BOSTON—One in three Rhode Islanders are participating in the state’s health information exchange (HIE)—CurrentCare—which makes it a good testing site for new processes, said Jonathan Leviss, MD, chief medical officer of the Rhode Island Quality Institute, at the AMDIS Fall Symposium.
Leviss discussed the organization’s experience in improving care coordination through the HIE. The state’s practices and accountable care organizations have a vested interest in knowing when their patients are admitted, discharged or seen in the emergency department of a hospital. “If providers know when their patients are admitted and discharged, they know what to do. By connecting the pieces, maybe we can reduce readmissions.”
They began an alert process where primary care providers are alerted, if the patient consents, about hospital care so they could follow up appropriately. Once they started, the providers said the messages weren’t helpful because they weren’t getting useful information.
Through an assessment of technology, people and processes, the organization found numerous problems. The admit, discharge and treatment systems are used across health systems for much more, including ambulatory care and lab results. “For every one message that would come across about hospitalization, they received 10 messages for these other items. They were getting an onslaught of Direct messages,” Leviss said.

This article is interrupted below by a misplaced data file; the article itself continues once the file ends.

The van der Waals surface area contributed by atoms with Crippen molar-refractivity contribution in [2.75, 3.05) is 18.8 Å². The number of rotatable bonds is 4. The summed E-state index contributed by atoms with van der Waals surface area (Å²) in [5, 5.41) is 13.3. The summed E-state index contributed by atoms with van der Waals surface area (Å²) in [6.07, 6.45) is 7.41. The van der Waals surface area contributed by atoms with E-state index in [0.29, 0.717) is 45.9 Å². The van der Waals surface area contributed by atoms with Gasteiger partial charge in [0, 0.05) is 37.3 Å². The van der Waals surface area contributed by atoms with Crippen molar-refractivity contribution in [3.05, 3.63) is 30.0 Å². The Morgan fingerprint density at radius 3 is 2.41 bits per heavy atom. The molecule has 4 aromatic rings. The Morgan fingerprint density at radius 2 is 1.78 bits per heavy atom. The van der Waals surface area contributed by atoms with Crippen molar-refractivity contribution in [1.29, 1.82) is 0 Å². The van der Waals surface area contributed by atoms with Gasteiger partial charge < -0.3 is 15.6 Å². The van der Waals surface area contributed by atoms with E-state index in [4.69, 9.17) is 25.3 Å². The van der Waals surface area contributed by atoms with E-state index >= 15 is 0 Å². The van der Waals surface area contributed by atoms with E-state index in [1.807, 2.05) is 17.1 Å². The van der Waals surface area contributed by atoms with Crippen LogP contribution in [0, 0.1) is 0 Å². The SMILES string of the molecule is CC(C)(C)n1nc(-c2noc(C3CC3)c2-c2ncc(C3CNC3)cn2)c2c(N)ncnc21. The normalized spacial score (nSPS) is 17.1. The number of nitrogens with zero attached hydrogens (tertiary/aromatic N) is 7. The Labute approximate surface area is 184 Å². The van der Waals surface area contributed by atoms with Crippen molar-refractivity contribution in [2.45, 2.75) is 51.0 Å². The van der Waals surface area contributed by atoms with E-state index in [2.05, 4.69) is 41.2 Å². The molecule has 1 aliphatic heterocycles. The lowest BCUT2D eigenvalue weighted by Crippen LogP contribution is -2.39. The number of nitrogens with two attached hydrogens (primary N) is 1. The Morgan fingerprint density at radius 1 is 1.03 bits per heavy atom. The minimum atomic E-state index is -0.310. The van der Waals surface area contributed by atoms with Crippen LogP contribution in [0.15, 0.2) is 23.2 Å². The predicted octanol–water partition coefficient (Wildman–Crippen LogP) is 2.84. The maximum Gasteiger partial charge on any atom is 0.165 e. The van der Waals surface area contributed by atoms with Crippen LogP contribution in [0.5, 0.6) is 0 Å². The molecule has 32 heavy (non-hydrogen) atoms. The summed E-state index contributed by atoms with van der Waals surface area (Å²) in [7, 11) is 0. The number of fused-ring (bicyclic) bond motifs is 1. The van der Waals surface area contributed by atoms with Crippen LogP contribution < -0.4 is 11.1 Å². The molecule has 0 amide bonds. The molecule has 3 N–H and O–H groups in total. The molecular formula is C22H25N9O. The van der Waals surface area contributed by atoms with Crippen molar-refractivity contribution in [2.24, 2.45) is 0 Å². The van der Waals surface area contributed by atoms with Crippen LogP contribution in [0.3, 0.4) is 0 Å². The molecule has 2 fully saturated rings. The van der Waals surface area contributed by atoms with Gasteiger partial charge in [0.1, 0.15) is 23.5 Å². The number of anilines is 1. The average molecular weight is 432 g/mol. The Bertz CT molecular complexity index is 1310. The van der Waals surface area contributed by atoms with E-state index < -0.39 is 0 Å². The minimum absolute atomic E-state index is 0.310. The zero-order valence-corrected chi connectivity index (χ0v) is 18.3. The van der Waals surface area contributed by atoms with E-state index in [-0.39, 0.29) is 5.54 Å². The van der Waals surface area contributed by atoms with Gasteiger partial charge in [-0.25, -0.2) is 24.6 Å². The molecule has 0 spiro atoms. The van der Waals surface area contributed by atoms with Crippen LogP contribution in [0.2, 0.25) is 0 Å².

They tweaked the subject line of the emails to include patient names which were originally hidden in the body of the message.
Aside from two large physician practices in Rhode Island, the rest are much smaller. “None of them knew how to use this technology,” he said. Secretaries used to take the calls from hospitals so they needed a process to get information from the Direct messages into the workflow of the provider.” A lot of practices thought RIQI was just making more work for them. So, they helped the practices recognize that they were missing 10 to 50 percent of admissions. “We could show them that we could give them this information in real time. That would often change the conversation.” It didn’t have to be the provider receiving the information.
That led to a focus on people. The alert system was originally called provider notification. Leviss said they decided to rebrand it to hospital alerts. The care team could address the problem and develop new workflows.
While the process has seen lots of changes, Leviss said “it really required us to engage in people, processes and technology. With minor tweaks, we made it work.” Patient satisfaction has increased and RIQI has found that for those primary care providers receiving these alerts, they have a 10 percent lower 30-day readmission rate. “That drop translates to avoiding 68 readmissions a month and $860,000 saved.” If CurrentCare and the hospital alert system expands to the rest of the state’s population, the same 10 percent drop in readmissions would save $7 million.